Melbourne-based translation service Ethnolink has announced today it is on track to double its staff headcount to 100 by 2025 after beating out the competition to win a two-year contract designed to service the nation’s independent regulator for online safety.
Founded in 2011 by Costa Vasili, Ethnolink offers translation and localisation services, multilingual video production and more to government, not-for-profit and corporate clients across Australia in 150-plus languages.
Under its latest agreement, the company will be translating safety educational resources for the eSafety Commissioner, as well as website assets, publications, audio and video files. Translations will be provided in at least 27 languages, including Arabic, Simplified Chinese, Dinka and Karen.
Established in 2015, the eSafety Commissioner is Australia’s national independent regulator for online safety and can exercise legislative powers to protect Australians from serious online harm.
According to the regulator’s research, trends are showing that people from culturally and linguistically diverse backgrounds are at an increased risk of online hate speech and other forms of cyber abuse.
“With the rapid rise of the digital world, there's so much more risk around accessing information online. The idea of working on these types of projects over the coming two years really excites me and the team because we know we can have a huge impact,” Vasili told Business News Australia.
“We're currently at 45 full-time staff. With this contract, we are on track to be a team of 100 by 2025. This deal is significant enough to keep up with our hiring plans."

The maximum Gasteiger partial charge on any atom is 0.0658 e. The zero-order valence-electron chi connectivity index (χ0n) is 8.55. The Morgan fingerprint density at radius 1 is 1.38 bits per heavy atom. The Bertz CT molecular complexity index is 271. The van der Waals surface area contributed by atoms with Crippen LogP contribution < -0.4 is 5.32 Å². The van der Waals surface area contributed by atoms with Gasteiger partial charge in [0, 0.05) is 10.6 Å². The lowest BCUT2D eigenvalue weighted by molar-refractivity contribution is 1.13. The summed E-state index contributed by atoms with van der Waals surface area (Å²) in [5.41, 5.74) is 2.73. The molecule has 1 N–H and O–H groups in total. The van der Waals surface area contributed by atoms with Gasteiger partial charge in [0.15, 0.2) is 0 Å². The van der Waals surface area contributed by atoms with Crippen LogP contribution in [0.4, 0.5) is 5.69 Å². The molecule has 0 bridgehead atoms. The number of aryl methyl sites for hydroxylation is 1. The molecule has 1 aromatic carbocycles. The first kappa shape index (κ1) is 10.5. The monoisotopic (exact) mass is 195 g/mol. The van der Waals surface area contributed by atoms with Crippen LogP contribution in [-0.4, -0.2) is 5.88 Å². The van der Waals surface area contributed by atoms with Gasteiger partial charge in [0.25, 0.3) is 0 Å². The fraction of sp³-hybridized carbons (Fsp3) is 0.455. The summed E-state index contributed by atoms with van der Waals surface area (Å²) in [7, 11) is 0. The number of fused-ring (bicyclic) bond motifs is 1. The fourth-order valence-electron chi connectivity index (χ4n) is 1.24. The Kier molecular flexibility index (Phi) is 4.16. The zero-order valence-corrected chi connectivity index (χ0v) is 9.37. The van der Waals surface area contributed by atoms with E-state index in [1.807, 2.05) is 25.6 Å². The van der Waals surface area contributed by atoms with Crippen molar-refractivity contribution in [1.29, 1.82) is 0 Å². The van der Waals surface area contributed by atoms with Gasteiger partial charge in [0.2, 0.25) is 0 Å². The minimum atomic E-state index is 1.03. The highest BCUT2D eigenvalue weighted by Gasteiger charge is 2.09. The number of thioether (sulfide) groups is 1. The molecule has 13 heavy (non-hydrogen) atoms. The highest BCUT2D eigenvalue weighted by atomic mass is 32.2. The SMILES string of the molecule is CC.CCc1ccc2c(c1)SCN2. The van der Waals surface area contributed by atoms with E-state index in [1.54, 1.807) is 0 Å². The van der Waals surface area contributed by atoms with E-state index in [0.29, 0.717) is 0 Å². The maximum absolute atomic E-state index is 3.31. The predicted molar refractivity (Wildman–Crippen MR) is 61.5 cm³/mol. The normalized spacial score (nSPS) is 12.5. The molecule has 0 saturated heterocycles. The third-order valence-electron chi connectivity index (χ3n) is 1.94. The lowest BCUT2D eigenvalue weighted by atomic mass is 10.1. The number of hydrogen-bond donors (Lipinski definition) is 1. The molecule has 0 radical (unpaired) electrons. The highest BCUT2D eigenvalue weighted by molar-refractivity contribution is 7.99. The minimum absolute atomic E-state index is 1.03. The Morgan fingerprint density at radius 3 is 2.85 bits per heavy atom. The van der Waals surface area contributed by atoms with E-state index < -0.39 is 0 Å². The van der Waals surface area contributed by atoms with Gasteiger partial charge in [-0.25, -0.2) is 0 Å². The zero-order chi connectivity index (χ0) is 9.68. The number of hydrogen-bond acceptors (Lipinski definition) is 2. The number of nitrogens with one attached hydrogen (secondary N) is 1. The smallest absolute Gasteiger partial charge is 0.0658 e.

READ MORE: Ethnolink, a behind-the-scenes success story of multicultural Australia, adds Indigenous services
The appointment by eSafety comes after Ethnolink successfully secured contracts with the Australian Government, NSW Government, and Victorian Government – the latter of which hired the company to translate the COVID-19 Victoria website into 56 languages.
When asked how the company won its most recent contract, Vasili explained it was likely multiple tenders were put forward, with Ethnolink chosen as the most suitable candidate for the job.
“Based on previous feedback from other Australian government contracts, typically 10 or more tenders go for a contract. We believe that it was a highly competitive process based on historical situations,” explained Vasili, who was a finalist in the 2022 Melbourne Young Entrepreneur Awards.
“We submitted our response with a really strong portfolio of clients and projects that we've worked on, as well as our credentials because there are very few translation suppliers in Australia who hold the international standard for translation services, which is ISO-17100.
“I believe that really set us apart because of our independently audited, very rigorous translation process that we go through.”
Over the last two years, Ethnolink has worked with more than 1,000 clients, with around 35 per cent comprising government or not-for-profit sector clients like Cancer Council Australia, Down Syndrome Australia and Family Safety Victoria.
Vasili noted that while those clients do not make up the majority of contracts, they represent a significant amount of revenue for the agency.
“We will absolutely continue to focus on our government and not-for-profit clients where we're doing purpose driven work,” he said.
“We've already been executing on this strategy for a number of years and we've had significant growth in our government client base throughout COVID.”
“Because we have worked on such a breadth of projects and with a vast array of clients over many years, what really drives me is working on really impactful campaigns and with clients who are doing great things."
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